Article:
Indonesia’s Questionable Bird Flu Deal

Indonesia’s decision to enter an exclusive agreement of sharing H5N1 virus strains samples with Baxter International is controversial to say the least.

This move comes very soon after Jakarta announced that they will stop sharing information relating to the bird flu infections on the grounds of intellectual property protection. This, in my opinion, is a case of valuing money above lives.

While many are dying in Indonesia resulting from bird flu, its government could somehow overlook this fact and focus on making a quick buck through some “exclusive agreement”. How this deal helps Indonesia to protect this infectious property of theirs remains to be seen. This reeks of an opportunistic move that could go very wrong.

Baxter denies coaxing Indonesia to implement this move.

FT and the BBC has more coverage on this news.

5 responses to “Indonesia’s Questionable Bird Flu Deal”.

  1. Perry Says:

    Greed knows no bounds.

  2. Site Admin Azmeen Says:

    Greed is one thing Perry, what peeves me off is that it could come at the expense of real human lives.

  3. Indonesia » Blog Archive » Indonesia s Questionable Bird Flu Deal Says:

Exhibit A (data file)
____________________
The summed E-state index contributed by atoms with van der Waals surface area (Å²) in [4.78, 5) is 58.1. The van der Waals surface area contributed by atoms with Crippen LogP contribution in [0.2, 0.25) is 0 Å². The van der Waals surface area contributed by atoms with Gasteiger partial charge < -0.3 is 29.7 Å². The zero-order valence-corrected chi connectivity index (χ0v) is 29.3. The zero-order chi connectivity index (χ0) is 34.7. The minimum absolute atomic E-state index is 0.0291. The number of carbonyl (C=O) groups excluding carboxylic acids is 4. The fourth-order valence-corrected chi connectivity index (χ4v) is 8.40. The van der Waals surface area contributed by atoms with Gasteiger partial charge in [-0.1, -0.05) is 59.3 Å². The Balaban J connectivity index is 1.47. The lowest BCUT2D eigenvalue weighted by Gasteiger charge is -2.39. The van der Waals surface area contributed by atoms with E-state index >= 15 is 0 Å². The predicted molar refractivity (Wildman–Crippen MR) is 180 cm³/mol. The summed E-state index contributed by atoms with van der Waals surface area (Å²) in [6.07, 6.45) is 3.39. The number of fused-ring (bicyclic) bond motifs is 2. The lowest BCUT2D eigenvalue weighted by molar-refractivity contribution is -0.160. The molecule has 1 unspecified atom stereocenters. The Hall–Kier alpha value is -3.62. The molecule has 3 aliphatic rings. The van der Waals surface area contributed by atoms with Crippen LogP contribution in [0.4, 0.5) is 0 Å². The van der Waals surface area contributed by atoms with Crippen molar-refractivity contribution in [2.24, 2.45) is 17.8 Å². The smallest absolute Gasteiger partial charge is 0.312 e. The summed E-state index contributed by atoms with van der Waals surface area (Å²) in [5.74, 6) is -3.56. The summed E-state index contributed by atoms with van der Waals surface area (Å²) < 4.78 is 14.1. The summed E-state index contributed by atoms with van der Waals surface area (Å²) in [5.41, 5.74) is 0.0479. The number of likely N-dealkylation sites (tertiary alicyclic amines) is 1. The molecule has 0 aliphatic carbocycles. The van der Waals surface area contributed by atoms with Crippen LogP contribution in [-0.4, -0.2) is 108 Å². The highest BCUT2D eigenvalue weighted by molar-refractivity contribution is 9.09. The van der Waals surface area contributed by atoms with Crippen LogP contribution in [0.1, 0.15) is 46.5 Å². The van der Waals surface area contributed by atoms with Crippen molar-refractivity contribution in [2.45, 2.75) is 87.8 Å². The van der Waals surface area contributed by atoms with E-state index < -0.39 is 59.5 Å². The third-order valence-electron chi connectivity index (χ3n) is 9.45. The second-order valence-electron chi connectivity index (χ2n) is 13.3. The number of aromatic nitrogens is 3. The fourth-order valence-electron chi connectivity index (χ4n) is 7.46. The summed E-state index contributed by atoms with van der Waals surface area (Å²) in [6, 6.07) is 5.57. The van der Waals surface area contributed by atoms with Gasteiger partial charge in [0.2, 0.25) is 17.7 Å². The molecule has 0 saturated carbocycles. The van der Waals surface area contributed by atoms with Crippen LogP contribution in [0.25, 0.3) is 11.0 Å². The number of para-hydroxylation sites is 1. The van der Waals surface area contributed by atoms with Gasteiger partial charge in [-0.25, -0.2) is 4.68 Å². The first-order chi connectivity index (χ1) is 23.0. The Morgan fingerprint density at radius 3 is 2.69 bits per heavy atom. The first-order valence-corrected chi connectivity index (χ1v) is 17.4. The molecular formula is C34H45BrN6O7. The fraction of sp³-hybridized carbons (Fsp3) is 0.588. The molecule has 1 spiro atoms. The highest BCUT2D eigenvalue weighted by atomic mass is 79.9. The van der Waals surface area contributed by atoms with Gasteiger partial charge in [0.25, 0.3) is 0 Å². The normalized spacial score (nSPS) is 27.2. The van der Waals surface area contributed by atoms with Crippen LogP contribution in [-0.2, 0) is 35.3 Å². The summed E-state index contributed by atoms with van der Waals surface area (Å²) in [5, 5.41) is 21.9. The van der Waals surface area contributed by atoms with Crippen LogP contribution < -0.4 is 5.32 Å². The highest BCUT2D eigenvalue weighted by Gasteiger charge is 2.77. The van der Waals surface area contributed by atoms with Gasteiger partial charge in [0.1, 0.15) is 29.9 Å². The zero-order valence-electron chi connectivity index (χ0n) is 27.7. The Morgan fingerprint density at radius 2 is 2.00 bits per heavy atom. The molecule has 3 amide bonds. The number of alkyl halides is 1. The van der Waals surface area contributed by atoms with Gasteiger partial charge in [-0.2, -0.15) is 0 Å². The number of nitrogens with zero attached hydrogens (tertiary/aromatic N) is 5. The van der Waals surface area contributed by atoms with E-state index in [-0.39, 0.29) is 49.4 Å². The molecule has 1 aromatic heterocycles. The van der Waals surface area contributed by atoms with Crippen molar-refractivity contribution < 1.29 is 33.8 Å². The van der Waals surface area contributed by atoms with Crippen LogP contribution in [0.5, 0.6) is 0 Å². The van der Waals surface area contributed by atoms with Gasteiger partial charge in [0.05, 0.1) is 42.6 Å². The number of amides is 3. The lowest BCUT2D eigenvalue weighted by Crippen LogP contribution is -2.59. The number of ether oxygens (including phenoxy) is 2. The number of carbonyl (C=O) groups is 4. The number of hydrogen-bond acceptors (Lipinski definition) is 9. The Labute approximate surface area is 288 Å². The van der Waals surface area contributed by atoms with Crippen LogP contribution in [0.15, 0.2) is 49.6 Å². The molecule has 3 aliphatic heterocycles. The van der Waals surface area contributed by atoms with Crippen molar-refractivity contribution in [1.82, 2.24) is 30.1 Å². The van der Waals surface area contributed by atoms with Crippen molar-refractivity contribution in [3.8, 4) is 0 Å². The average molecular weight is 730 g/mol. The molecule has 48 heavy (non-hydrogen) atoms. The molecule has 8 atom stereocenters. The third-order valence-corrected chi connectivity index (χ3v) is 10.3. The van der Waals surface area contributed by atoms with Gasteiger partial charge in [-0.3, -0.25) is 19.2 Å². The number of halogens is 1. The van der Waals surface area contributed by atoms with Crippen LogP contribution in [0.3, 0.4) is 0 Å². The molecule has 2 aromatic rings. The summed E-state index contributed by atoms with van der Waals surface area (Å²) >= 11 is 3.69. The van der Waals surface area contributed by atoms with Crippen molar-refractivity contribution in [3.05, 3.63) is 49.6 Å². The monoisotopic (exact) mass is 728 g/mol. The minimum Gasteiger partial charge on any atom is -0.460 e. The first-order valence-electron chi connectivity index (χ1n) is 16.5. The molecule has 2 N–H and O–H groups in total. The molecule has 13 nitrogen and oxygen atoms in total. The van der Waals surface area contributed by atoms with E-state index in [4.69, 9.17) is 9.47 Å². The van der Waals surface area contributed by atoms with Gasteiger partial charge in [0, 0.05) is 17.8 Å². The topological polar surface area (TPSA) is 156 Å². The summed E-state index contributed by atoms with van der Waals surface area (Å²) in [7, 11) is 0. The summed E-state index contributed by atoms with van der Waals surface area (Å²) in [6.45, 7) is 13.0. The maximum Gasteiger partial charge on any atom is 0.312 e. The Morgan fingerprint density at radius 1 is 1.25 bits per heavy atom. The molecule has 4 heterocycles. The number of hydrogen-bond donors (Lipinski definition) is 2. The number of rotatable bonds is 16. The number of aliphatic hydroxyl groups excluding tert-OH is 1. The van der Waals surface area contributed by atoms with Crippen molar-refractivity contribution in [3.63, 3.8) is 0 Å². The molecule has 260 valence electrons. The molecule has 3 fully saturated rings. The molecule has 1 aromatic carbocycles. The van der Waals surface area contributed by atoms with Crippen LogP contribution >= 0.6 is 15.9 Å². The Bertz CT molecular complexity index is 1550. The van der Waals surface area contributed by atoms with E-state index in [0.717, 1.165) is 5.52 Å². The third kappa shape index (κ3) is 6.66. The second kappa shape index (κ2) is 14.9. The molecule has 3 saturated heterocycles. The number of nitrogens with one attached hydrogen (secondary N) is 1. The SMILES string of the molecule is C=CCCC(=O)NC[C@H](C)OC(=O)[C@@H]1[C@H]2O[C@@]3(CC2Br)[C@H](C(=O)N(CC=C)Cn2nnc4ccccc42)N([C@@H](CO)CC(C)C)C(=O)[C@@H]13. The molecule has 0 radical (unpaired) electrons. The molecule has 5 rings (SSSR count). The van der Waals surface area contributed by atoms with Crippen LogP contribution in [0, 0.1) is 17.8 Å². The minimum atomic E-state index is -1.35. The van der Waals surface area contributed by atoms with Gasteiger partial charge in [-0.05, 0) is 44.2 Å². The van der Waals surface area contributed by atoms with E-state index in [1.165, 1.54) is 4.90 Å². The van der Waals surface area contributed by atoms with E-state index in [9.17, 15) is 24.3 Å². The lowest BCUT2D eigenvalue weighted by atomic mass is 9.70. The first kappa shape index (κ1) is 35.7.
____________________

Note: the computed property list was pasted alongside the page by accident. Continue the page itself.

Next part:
[…] s decision to enter an exclusive agreement of sharing H5N1 virus strains samples with Baxter International is controversial to say the least. This move comes very soon after Jakarta announced that they will stop sharing … – more – […]

  4. ning Says:

    First, this is not an exclusive agreement. Indonesia cooperate with Baxter because it is the only firm that offer the agreement and agree with Indonesia’s condition. The minister said she welcome other firms as well.

    Secondly, it is not all about the money.
    Indonesia’s worry that what happened in the past with smallpox vaccine etc will happen again with this bird flu.
    Indonesia voluntarily sent the virus sample of smallpox to WHO, who then passed on to drug makers. The drug makers made research and made vaccine and patent them. Indonesia was not allowed to make the vaccine themselves because it was PATENTED. Instead they should buy the vaccine from those western drug companies with very high price from the drug companies who got their free samples from the WHO.

    What started as a free-sharing viral sample, end up as an unaffordable vaccine for the country.
    That’s unfair. And thats enough.

    The last, Indonesia will still provide the sample, with the condition it won’t be used for commercial purposes.

  5. ning Says:

    “This, in my opinion, is a case of valuing money above lives.”

    No, no. no.
    This is when Indonesia value the life of Indonesian and other poor countries as high as other lives, while those drug companies etc only value lives of those who can afford to purchase their expensive vaccine.